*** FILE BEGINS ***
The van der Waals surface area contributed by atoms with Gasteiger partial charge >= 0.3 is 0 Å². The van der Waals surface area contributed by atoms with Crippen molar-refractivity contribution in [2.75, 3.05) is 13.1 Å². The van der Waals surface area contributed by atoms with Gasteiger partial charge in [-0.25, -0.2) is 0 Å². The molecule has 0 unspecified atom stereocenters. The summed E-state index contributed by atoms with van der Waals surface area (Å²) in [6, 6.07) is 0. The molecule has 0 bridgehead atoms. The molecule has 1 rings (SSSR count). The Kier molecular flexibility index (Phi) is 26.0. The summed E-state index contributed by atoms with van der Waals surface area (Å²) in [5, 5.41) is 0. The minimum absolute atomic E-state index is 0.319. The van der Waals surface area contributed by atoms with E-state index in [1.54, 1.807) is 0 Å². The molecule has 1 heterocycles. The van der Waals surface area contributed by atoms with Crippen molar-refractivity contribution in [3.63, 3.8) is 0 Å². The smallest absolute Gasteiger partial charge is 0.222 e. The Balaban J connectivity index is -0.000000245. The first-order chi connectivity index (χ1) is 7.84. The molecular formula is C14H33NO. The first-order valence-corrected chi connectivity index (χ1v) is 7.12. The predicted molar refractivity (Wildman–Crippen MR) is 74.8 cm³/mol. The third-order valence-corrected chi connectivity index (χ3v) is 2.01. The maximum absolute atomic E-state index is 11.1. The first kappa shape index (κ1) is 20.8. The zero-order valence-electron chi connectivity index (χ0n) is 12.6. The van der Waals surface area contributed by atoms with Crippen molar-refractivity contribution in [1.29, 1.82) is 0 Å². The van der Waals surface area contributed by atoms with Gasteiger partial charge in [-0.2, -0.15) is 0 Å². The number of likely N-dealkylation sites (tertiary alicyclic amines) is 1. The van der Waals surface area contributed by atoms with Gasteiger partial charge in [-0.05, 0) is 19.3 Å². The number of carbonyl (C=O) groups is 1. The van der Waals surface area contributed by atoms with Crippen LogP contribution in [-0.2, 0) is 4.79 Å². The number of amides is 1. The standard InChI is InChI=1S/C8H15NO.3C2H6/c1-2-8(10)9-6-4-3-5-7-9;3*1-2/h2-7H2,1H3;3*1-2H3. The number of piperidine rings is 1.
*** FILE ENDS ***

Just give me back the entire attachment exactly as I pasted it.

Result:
The van der Waals surface area contributed by atoms with Gasteiger partial charge >= 0.3 is 0 Å². The van der Waals surface area contributed by atoms with Crippen molar-refractivity contribution in [2.75, 3.05) is 13.1 Å². The van der Waals surface area contributed by atoms with Gasteiger partial charge in [-0.25, -0.2) is 0 Å². The molecule has 0 unspecified atom stereocenters. The summed E-state index contributed by atoms with van der Waals surface area (Å²) in [6, 6.07) is 0. The molecule has 0 bridgehead atoms. The molecule has 1 rings (SSSR count). The Kier molecular flexibility index (Phi) is 26.0. The summed E-state index contributed by atoms with van der Waals surface area (Å²) in [5, 5.41) is 0. The minimum absolute atomic E-state index is 0.319. The van der Waals surface area contributed by atoms with E-state index in [1.54, 1.807) is 0 Å². The molecule has 1 heterocycles. The van der Waals surface area contributed by atoms with Crippen molar-refractivity contribution in [3.63, 3.8) is 0 Å². The smallest absolute Gasteiger partial charge is 0.222 e. The Balaban J connectivity index is -0.000000245. The first-order chi connectivity index (χ1) is 7.84. The molecular formula is C14H33NO. The first-order valence-corrected chi connectivity index (χ1v) is 7.12. The predicted molar refractivity (Wildman–Crippen MR) is 74.8 cm³/mol. The third-order valence-corrected chi connectivity index (χ3v) is 2.01. The maximum absolute atomic E-state index is 11.1. The first kappa shape index (κ1) is 20.8. The zero-order valence-electron chi connectivity index (χ0n) is 12.6. The van der Waals surface area contributed by atoms with Crippen molar-refractivity contribution in [1.29, 1.82) is 0 Å². The van der Waals surface area contributed by atoms with Gasteiger partial charge in [-0.2, -0.15) is 0 Å². The number of likely N-dealkylation sites (tertiary alicyclic amines) is 1. The van der Waals surface area contributed by atoms with Gasteiger partial charge in [-0.05, 0) is 19.3 Å². The number of carbonyl (C=O) groups is 1. The van der Waals surface area contributed by atoms with Crippen LogP contribution in [-0.2, 0) is 4.79 Å². The number of amides is 1. The standard InChI is InChI=1S/C8H15NO.3C2H6/c1-2-8(10)9-6-4-3-5-7-9;3*1-2/h2-7H2,1H3;3*1-2H3. The number of piperidine rings is 1.